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Rose Companions: Seed-Grown Favorites to Compliment the Beauty of Roses

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The lush blossoms and complex perfume of blooming roses make them the true queens of the garden. And every season I also plan and plant a new court of companion flowers, grown from seed, to set off and nurture my roses. These flowers attract pollinators and add beauty and grace to the landscape surrounding the rose bushes, and many are pretty in bouquets along with roses. All can be handily started from spring sowing for a long season of enjoyment. Here are a few favorites.

 

Beautiful Cosmos

 

Dwarf Sonata Cosmos are dainty looking but sturdy, reliable and easy to grow. These compact 2 1/2 foot tall plants have fine-cut, lacy, bright green foliage and flowers in pretty magenta rose, white, and pink, all with bright yellow centers that nod gracefully around rose bushes, adding a tapestry background.

My own favorites are the Cosmos Snow Sonata, and we sell them in a separate packet. They are milk-white dancing blossoms that form a soft but striking background for dramatic rose colors. Sonata Cosmos are carefree and simple flowers to grow from seed and they attract butterflies and pollinators to your garden. They can be sown directly into the garden each spring in any good soil in full sun. I often make several sowings of Sonata, so I can have a continuous sea of their satiny blooms to display with my ever-blooming roses all summer long both indoors and out.

 

A Sweet Carpet of Alyssum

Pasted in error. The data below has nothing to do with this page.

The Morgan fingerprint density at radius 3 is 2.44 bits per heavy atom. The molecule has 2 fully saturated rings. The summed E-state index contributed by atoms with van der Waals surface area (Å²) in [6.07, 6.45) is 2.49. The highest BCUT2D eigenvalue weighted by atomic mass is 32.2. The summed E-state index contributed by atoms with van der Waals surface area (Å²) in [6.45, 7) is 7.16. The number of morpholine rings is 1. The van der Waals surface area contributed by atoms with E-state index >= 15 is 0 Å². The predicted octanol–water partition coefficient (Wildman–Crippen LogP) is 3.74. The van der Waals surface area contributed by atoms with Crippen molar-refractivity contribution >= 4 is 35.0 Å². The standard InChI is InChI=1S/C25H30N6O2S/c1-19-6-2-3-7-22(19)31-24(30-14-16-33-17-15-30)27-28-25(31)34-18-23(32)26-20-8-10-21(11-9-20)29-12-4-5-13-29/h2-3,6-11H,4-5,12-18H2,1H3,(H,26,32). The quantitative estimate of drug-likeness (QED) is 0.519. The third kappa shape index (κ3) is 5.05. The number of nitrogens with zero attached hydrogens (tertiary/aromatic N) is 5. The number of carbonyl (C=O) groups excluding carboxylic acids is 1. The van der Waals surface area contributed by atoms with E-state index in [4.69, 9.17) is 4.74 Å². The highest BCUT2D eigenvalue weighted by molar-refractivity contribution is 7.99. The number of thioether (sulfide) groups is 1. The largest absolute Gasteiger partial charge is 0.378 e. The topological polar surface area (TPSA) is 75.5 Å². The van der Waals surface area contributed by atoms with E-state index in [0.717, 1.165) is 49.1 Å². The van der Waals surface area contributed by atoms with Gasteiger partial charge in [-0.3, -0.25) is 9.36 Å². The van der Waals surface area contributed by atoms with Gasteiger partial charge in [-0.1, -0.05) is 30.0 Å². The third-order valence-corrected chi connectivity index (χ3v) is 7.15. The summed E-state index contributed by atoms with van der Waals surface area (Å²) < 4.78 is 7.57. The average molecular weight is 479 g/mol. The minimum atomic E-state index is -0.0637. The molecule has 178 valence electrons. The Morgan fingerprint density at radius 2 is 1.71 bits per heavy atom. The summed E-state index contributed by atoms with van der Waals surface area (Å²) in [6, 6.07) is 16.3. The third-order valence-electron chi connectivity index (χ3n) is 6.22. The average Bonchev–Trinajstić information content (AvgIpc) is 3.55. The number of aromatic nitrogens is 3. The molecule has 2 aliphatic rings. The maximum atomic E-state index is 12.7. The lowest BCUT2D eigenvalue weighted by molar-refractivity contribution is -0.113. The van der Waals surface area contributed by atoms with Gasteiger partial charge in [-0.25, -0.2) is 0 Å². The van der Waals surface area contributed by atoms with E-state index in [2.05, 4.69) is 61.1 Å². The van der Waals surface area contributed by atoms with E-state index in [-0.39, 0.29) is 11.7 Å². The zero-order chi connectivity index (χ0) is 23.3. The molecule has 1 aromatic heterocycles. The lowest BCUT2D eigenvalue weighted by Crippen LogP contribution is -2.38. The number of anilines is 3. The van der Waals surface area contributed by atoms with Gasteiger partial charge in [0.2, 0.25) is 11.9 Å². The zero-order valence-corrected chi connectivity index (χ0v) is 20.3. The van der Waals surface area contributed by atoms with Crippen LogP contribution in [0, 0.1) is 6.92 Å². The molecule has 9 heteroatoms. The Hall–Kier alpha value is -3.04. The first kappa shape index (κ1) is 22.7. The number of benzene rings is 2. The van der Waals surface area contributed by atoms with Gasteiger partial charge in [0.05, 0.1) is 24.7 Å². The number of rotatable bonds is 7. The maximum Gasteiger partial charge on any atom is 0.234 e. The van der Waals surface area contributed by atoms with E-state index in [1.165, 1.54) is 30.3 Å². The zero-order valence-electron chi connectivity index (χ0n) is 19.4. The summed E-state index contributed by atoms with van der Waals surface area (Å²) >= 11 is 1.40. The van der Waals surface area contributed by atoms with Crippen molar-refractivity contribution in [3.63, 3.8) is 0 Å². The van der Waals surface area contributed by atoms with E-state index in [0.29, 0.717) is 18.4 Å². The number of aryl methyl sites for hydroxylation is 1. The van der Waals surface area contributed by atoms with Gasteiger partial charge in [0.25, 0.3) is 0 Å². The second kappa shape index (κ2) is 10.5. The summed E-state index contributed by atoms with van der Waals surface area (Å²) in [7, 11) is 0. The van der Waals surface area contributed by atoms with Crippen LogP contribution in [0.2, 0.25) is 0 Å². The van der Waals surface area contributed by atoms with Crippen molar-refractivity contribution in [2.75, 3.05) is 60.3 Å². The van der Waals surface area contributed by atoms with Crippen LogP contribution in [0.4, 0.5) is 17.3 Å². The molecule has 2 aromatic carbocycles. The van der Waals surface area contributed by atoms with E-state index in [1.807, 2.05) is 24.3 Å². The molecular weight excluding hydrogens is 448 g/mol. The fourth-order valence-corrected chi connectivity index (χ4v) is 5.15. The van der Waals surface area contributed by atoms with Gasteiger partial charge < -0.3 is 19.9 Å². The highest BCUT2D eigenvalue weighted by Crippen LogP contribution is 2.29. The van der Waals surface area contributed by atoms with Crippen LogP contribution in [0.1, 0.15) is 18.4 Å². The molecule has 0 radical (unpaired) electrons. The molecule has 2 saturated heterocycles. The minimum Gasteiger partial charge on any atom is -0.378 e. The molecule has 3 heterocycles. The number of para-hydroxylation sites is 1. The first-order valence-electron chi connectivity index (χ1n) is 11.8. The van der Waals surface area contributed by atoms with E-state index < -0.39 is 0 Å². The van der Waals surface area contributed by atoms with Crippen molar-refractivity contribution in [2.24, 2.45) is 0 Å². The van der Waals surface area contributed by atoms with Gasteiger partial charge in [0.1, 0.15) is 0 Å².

Alyssum makes a perfect ground cover to sow at the feet of rose bushes. These low-growing spreading plants quickly flower creating lovely patterns. We offer them in peach, or mixtures of pastel rose, pink, lavender, violet, and white. Their dense, tiny flower clusters have a deliciously honey-scented fragrance. Alyssum is one of the best flowers to bring regular visits from a wide variety of pollinators and beneficial insects. These scented low growing flowers bloom vigorously to mid-summer; then I cut them back with shears, water well and am rewarded with another flush of soft velvety bloom that covers the ground beautifully around my mature roses. Click here to see our selections.

Charming Nigella

Nigella’s common name “Love in a Mist” gives you some sense of this old-fashioned cottage garden flower's charm. The very filigreed, lace-like foliage fronds almost float in the air around delicate stems of faceted flowers in pastel hues. The seed pods that follow the flowers make wonderful everlasting displays. Nigella blooms effortlessly in early spring and self-sows itself easily. Plants reach about 12 inches tall, and provide a romantic backdrop for roses first full blushes of spring bloom. Click here to see our selections.

Lovely Perfumed Lavender

Lavender can be tricky to start from seed, but with new cultivars like our French Perfume and White Ice you can have reliably grow dozens of sturdy handsome plants from packets. Follow our growing instructions carefully, and by the middle of spring, you can plant 2-3 inch seedlings into the rose garden, 2 feet apart and 2 feet from your rose bushes. Seed-grown lavender gets established and will have just a few flowers their first season, but will mature nicely so that in their 2nd and 3rd year they form handsome mounds of narrow gray-green foliage. In mid to late June their deep purple or snowy white, richly scented spikes flower gloriously along with summer roses at their peak. Even after their flowering is finished, the silvery aromatic foliage of lavender is a perfect compliment to roses in the garden.